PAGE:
Leopold Kohr in Development Without Aid looks at the question of how many miles in a loaf of bread. He is not impressed by the economy of scale that comes with long range tractors and trailers criss-crossing over long distances first to procure ingredients and then to distribute product. It is not just high quality carbon that fuels this process, what of all the marketing, management, and human resources. All this effort generated by the transportation economy can be easily contrasted with a different method of development. Kohr thinks of the European city states of the 1700s which produced better quality bread in abundance without a transportation network. Small shop bakers contributed to “spacious houses, urban adornments, stately inns, engaging streetscapes, and other indispensable accessories of a civilized standard of living.” Rather that centralizing income in large conglomerates with huge transportation networks, a local bakery which reduces scale, controls expenses, and produces close to its market, turns upside down how we think about the nature of work. Local production reduces waste and creates a different model of employment.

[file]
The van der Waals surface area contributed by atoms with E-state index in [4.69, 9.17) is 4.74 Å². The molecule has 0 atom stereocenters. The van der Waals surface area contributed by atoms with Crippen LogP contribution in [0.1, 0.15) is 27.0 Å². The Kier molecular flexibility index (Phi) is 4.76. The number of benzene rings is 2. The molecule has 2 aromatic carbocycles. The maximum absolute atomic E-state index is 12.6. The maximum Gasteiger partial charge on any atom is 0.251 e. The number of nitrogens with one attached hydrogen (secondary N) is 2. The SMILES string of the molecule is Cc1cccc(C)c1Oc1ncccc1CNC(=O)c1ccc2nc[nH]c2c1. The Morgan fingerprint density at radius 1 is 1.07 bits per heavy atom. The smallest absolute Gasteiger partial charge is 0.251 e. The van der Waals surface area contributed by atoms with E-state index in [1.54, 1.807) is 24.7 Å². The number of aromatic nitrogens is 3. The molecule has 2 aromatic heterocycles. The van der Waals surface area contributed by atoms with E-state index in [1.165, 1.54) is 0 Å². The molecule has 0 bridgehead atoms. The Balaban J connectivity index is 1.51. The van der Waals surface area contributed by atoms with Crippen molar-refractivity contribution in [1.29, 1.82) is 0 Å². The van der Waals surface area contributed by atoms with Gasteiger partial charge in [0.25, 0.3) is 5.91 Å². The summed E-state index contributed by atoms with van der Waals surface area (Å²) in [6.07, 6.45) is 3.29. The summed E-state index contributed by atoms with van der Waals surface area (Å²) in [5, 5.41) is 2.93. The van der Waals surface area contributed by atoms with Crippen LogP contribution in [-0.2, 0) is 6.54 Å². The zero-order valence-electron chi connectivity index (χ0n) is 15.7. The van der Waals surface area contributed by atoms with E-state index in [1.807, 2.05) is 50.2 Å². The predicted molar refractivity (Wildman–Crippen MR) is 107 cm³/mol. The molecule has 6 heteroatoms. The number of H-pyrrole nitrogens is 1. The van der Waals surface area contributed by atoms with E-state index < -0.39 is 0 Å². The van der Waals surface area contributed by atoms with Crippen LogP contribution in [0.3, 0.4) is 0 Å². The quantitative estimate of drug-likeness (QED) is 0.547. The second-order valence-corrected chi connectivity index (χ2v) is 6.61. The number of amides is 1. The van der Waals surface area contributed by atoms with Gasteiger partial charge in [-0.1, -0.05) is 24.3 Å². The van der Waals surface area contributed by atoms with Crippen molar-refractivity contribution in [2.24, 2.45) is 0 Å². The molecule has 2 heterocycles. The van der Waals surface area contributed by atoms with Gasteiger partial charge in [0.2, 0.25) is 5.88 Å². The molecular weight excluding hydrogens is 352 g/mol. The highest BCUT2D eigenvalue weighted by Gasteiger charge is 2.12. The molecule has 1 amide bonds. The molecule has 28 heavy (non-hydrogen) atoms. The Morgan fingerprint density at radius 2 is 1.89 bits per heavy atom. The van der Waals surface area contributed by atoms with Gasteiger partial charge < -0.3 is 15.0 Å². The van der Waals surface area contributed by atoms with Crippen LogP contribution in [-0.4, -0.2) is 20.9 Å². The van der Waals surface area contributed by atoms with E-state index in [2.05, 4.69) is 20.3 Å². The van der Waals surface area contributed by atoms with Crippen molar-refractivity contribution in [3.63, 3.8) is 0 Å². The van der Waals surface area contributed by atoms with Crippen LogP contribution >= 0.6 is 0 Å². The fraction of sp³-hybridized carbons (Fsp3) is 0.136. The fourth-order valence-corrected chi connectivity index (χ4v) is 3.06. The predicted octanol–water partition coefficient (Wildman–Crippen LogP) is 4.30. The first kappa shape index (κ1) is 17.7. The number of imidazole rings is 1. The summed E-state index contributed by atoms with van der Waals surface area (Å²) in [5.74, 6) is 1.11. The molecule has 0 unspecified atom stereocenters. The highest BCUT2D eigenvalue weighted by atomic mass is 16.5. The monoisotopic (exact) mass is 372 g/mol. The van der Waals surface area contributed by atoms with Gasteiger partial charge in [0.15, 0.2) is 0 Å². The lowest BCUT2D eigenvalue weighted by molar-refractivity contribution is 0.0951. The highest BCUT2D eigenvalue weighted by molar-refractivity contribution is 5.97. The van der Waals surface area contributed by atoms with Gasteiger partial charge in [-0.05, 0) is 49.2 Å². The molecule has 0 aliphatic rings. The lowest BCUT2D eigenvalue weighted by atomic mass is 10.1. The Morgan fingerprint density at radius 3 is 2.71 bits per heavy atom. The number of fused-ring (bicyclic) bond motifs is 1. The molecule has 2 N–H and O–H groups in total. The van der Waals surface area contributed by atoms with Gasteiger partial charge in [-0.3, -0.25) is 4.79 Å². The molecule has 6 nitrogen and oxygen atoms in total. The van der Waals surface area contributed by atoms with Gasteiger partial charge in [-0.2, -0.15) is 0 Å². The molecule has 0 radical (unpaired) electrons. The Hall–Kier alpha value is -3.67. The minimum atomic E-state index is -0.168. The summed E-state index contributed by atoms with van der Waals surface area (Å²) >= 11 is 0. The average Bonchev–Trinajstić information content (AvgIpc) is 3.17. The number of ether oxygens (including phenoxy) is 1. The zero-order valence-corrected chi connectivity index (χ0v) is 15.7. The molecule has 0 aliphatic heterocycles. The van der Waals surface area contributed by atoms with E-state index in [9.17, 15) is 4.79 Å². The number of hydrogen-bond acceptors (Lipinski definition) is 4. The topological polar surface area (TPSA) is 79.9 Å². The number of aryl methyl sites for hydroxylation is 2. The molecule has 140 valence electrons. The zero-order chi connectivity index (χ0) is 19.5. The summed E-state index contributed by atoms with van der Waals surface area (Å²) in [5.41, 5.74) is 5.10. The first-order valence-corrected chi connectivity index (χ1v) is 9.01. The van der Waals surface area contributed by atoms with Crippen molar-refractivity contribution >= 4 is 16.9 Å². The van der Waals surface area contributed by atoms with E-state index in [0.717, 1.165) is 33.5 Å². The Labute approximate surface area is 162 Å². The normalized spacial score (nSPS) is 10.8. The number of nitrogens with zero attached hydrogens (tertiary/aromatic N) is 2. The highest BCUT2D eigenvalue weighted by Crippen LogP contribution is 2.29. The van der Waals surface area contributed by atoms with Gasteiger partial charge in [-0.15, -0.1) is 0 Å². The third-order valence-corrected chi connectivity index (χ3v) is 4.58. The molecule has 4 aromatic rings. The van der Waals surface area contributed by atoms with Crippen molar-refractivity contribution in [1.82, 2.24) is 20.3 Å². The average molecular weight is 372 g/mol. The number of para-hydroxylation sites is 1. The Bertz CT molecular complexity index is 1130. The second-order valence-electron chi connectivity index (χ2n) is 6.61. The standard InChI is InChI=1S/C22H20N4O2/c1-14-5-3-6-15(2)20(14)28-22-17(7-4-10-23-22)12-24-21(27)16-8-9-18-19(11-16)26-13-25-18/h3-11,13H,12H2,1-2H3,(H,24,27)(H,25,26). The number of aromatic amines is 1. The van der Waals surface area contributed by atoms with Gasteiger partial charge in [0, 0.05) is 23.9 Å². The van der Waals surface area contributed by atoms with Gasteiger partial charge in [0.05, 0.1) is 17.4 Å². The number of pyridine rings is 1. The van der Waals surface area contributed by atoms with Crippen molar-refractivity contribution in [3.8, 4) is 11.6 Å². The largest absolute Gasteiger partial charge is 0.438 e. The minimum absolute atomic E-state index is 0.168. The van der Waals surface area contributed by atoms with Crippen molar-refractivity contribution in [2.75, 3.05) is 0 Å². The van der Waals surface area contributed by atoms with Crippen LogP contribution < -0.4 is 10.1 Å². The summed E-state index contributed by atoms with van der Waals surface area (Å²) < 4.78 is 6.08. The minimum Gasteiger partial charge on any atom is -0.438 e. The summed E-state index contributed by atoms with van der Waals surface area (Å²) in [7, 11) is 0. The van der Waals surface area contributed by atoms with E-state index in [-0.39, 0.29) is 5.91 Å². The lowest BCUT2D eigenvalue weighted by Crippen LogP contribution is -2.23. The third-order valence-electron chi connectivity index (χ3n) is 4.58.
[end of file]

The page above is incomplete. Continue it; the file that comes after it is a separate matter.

Rethinking the Nature of Work

This essay is proposing a different way of thinking about an important political issue - how to reduce overdevelopment and consequently, consumerism. Greenhouse gas reduction would be a side benefit. Reducing the vicious consumption spiral would be the main advantage. Excessive economic development is adding burdensome equipment, bureaucracy, and inefficient transportation. It is drawing negatively from our cultural reserves.

In some respects, it all comes down to jobs. Our Gross National Product is a barometer for how many jobs are created. But this is not where our attention should be. We need to search under the surface to understand how local economies work best.

There are many ways to live outside of the dictates of economic growth. We can learn from those who live simply. Why is it that in most North American communities, those with the fewest resources, those with mental health or physical burdens are able to live with incomes far below the average? They walk, bus, bike, to get around and they shop at used furniture and clothing shops. There are no grandiose plans here. There are others who choose to work part-time, who refuse the expense of a car and use a bicycle instead, who believe that work must reflect their commitment to conserve the natural world. Yes, these are examples of true environmentalists, but really, they are just citizens who make common sense decisions to live more sanely, to live within their means.

It is not necessary to think of economic development from the top down. Economic units are most viable, when they are numerous and small, physically struggling to create independent economic development mixing culture and poetry – a shared understanding of the work and creativity necessary for independent action.